I love you

Why three words mean so much

Delia Brandel

More stories from Delia Brandel


Photo by Delia Brandel

When we say “I love you” to the people in our lives, what does it mean, really?

When we say “I love you” to the people in our lives, what does it mean, really? I say it all the time. Even when the way I convey it isn’t clear or concise and most of the time I don’t say it outright. 

For whatever reason, it comes out in “I’m so happy I met you” or “make sure to text me when you get home” or “is it okay if I stay for a little longer?”  

The Etymology Nerd writes that the word “love” is derived from a Proto-Indo-European word “leubh,” meaning care or desire. 

So what makes “I love you” so much different from “I care for you” or “I have a desire for you?” 

Saying “I love you” can be a substitute for a million other things we don’t say to the people closest to us. Sometimes it can be used as a promise, other times like a bandaid on a bullet wound. 

But when someone says “I love you,” it can stop you dead in your tracks. It can ruin relationships or allow them to step into a new level of intimacy. 

So what makes “I love you” so different from any other terms of endearment? 

The truth of it is — the phrase “I love you” is something you can’t say flippantly in our culture. Americanized love comes with a weight and a promise, while other cultures are prone to the use of “I love you” more.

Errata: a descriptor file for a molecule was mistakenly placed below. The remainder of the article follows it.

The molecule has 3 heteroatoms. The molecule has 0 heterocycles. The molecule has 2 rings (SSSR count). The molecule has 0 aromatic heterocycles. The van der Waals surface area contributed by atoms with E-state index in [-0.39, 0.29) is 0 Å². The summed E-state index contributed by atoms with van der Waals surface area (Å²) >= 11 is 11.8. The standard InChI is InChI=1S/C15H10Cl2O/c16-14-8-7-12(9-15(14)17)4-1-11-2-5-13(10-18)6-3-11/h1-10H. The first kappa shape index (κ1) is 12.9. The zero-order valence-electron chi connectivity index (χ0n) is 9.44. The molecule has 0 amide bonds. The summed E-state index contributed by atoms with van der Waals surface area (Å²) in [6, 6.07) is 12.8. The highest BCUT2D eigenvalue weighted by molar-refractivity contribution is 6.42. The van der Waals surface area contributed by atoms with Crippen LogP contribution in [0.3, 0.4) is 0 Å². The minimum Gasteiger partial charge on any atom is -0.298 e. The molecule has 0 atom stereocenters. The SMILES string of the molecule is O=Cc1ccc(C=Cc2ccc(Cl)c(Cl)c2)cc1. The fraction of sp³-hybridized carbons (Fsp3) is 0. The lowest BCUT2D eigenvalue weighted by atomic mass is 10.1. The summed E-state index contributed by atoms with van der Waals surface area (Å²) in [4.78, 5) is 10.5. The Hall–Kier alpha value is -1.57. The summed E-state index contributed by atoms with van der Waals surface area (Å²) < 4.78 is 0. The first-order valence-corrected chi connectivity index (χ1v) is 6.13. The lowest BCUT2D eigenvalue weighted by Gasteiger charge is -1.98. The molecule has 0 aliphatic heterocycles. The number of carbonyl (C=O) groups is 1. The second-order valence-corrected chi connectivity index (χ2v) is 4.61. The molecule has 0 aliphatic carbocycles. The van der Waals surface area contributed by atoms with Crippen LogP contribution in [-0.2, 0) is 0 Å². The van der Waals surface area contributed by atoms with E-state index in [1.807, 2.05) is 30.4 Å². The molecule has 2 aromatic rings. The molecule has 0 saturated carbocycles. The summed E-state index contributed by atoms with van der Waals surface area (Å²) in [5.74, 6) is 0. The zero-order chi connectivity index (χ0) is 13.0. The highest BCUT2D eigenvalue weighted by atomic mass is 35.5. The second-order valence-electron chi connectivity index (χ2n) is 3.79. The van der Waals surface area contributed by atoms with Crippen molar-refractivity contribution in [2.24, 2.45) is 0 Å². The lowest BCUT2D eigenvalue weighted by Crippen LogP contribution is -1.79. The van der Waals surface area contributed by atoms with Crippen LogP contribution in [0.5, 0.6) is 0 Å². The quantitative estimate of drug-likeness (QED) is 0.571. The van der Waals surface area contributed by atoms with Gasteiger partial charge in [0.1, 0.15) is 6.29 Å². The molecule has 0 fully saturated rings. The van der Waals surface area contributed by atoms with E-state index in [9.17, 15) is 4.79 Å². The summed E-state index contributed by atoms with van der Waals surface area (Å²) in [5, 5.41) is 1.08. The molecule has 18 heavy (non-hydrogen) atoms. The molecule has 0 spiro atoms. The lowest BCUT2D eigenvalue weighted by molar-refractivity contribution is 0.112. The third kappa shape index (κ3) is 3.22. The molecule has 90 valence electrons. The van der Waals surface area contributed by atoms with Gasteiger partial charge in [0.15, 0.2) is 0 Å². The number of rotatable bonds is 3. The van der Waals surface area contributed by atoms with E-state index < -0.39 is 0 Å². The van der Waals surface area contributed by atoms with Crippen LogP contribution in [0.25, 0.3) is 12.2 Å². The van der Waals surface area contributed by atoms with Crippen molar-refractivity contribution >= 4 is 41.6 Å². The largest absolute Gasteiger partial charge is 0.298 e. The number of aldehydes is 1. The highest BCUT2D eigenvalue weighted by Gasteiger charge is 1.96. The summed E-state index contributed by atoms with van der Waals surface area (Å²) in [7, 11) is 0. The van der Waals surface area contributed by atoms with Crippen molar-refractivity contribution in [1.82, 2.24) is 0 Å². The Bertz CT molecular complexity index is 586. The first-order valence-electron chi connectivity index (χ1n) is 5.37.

After researching online forums and several interviews, it seems the difference is that saying those three short words is a boundary to cross. It signifies a step up in the level of commitment and serious nature of the relationship. 

The feeling of love is its own animal. One of my personal favorite conversations with people is to ask them where in their body they feel love. 

For some, they feel it in their stomach, chest or throat. The feeling of love manifests itself within our physical form, the same way that sadness, anger or happiness have the same effect. 

Harvard writer Katherine Wu wrote about the three categories of a romantic connection: lust, attraction and attachment. 

Love has been known to activate higher levels of dopamine, serotonin and norephedrine. Interestingly, norephedrine is known to trigger out fight or flight response, giving a bit of an answer to why some run away from intimacy without a real known reason. 

On the other side of this debate, many argue that we use the phrase excessively in our Americanized culture. 

Four Chinese students at the International Journal of Society, Culture and Language ran a study on the use of the phrase “I love you” in the American Context. 

Within the 92 participants asked, 59 (64%) use the phrase “I love you” one to four times a day. 

So how do we bring back the most basic and useful meaning of the phrase? We need to break the meaning down to those we say it to. 

Robert Holden, PHD says we should write down ten “I love you because…” phrases and present those to our partner. 

This allows an opportunity to show those we care about that we don’t use the phrase to blanket any real intimacy, and that we are continuing to work on what loving each other means. 

Regardless of how much or how little we say “I love you” to our partners, family members, friends or pets — the meaning of it cannot be lost on us. 

Brandel can be reached at [email protected].